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Anne Stuart’s BPM in Action

Michael Dortch

Microsoft and BPM: A New Beginning? (Part the Second)

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As discussed here last time out, Microsoft Corp. made some interesting BPM-related announcements on Feb. 26, as covered by ebizQ. Aside from its Business Process Alliance (BPA), Microsoft also announced plans to support to the Business Process Execution Language (BPEL) in the Microsoft Windows Workflow Foundation (WF).

What Microsoft Announced: BPEL Support...Sort of...

Specifically, Microsoft plans to deliver "soon" a Community Technology Preview (CTP) of WF enhanced with support for BPEL version 1.1. "The final release of the next WF version, expected this calendar year, will include full support for both the BPEL 1.1 standard and the BPEL 2.0 specification. Support for the BPEL 2.0 standard will enable the import and export of BPEL directly into Windows Workflow Foundation," Microsoft said.

Microsoft also plans further integration between WF and the R2 release of its BizTalk Server 2006 software, which the company said will be generally available in the third quarter of this year. In addition, Microsoft said that "new platform capabilities in the 2007 Microsoft Office system" and Microsoft Office SharePoint Server 2007 will "enable customers to realize the People-Ready value from business processes."

Hmm.

BPEL support is important – but only if it delivers interoperability and integration benefits with a minimum of pain and suffering. So IT decision-makers have to start by figuring out if BPEL support is meaningful for their enterprises' specific business needs. (Yes, most likely, for easy interoperability with and migration from or to multiple vendors' platforms, if not for specific meaningful features or functions.) Those decision-makers must then figure out whether incumbent or leading candidate solutions even support BPEL, and if so, whether its version 1.1 or version 2.0, and whether or not that matters. (The earlier version's more mature, but the later version's more functional, at least potentially.) (By the way, you can find a lot of information and discussion of BPEL and its implications by typing "BPEL" into the "Search" box at ebizQ.)

Then, the core question – will Microsoft's support for BPEL be sufficient to deliver the business benefits enterprises need and expect? Microsoft Office, an important component of Microsoft's BPM strategy, offers some clues, but not much hope. What Microsoft has done regarding its Open XML Format for files created by Microsoft Office 2007 offers some interoperability, but not the kind of playing-field-leveling parity at least some supporters of truly open industry standards likely expect or desire. And Microsoft so far only talking about BPEL support as a mechanism for importing and exporting information into and out of Windows WF raises at least as many questions as it answers.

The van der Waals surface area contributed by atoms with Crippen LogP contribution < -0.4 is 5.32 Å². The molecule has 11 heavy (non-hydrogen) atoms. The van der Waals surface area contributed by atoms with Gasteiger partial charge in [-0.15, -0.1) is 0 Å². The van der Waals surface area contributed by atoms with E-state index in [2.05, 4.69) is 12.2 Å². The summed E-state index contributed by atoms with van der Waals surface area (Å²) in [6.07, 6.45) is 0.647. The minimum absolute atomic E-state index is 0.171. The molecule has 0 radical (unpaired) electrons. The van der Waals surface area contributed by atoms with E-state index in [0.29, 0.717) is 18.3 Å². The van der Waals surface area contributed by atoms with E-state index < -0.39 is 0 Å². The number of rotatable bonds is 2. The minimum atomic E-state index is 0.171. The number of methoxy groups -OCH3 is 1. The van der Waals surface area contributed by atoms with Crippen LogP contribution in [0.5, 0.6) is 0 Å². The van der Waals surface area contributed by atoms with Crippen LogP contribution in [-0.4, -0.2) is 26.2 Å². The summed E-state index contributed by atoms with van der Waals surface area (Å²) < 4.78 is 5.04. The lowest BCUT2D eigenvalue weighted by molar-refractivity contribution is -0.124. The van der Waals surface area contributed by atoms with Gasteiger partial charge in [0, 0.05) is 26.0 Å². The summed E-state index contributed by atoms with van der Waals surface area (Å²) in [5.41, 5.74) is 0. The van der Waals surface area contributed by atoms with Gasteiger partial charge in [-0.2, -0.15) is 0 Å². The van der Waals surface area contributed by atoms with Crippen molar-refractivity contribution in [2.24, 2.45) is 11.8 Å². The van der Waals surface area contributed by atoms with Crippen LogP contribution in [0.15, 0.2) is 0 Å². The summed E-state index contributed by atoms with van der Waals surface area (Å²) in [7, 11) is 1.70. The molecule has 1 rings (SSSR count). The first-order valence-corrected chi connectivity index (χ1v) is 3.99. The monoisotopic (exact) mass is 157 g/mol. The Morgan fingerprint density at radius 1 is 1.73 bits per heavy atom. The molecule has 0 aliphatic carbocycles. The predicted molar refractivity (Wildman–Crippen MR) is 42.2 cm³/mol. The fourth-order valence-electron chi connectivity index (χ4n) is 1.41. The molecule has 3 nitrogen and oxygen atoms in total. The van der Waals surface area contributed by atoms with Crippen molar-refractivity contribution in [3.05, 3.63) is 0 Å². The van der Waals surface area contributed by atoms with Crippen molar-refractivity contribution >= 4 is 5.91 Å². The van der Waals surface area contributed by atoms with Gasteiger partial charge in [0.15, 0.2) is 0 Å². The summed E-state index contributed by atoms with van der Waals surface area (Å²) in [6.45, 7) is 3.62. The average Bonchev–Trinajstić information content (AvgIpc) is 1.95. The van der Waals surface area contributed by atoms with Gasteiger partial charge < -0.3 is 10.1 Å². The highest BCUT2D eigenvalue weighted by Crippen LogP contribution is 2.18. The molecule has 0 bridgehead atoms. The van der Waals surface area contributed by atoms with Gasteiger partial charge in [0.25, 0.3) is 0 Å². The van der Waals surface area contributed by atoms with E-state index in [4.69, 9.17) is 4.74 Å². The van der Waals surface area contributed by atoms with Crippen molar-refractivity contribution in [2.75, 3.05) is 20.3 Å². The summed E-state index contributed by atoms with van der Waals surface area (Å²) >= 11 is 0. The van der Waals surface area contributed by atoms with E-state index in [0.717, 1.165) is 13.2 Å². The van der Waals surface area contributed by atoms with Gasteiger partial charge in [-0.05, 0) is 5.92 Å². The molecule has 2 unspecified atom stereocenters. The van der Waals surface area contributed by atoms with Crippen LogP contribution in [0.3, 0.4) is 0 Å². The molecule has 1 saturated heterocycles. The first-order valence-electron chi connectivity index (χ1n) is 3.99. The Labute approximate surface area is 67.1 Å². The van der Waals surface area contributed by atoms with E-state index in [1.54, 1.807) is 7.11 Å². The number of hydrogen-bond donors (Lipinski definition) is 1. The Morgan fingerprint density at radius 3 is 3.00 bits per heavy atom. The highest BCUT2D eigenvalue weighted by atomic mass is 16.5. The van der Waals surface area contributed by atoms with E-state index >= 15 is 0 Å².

And what about those BPM and BPM-related solutions important to particular enterprises, but not offered by members of Microsoft's BPA? IT and business decision-makers may find themselves passionately interested in various vendors' plans to join or support the BPA, or even lobbying particular vendors to join. But what will that mean to those vendors and offerings looking beyond Microsoft and Windows? Will Microsoft try to persuade BPA members to focus on Windows technologies to the exclusions of others, such as open source environments?

We don't yet know enough to answer these questions definitively here. But decision-makers at enterprises large and small had better start asking these and related questions, and insisting on actionable, meaningful answers, from incumbent and candidate vendors, Microsoft, and relevant Microsoft channel partners. And speaking of Microsoft partners,…well, more on them next time out…

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I think the burden and pressures is on the larger enterprise (or should be) to be compatible with Microsoft offerrings. After researching and studying what is really "BPM," I came to a conclusion the BPM is connection to a database that can process information/data stored in my storage. Doesn't Microsoft Small Business Server premuim offer the package? If Microsoft redesigns and expands its Small Business Server consolidation model into an enterprise model? Is that the perfect BPM -- one platform compatible with all other via "SQL?" GAME OVER!

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Business process management and optimization -- philosophies, policies, practices, and punditry.

Anne Stuart

I am the editor of ebizQ.

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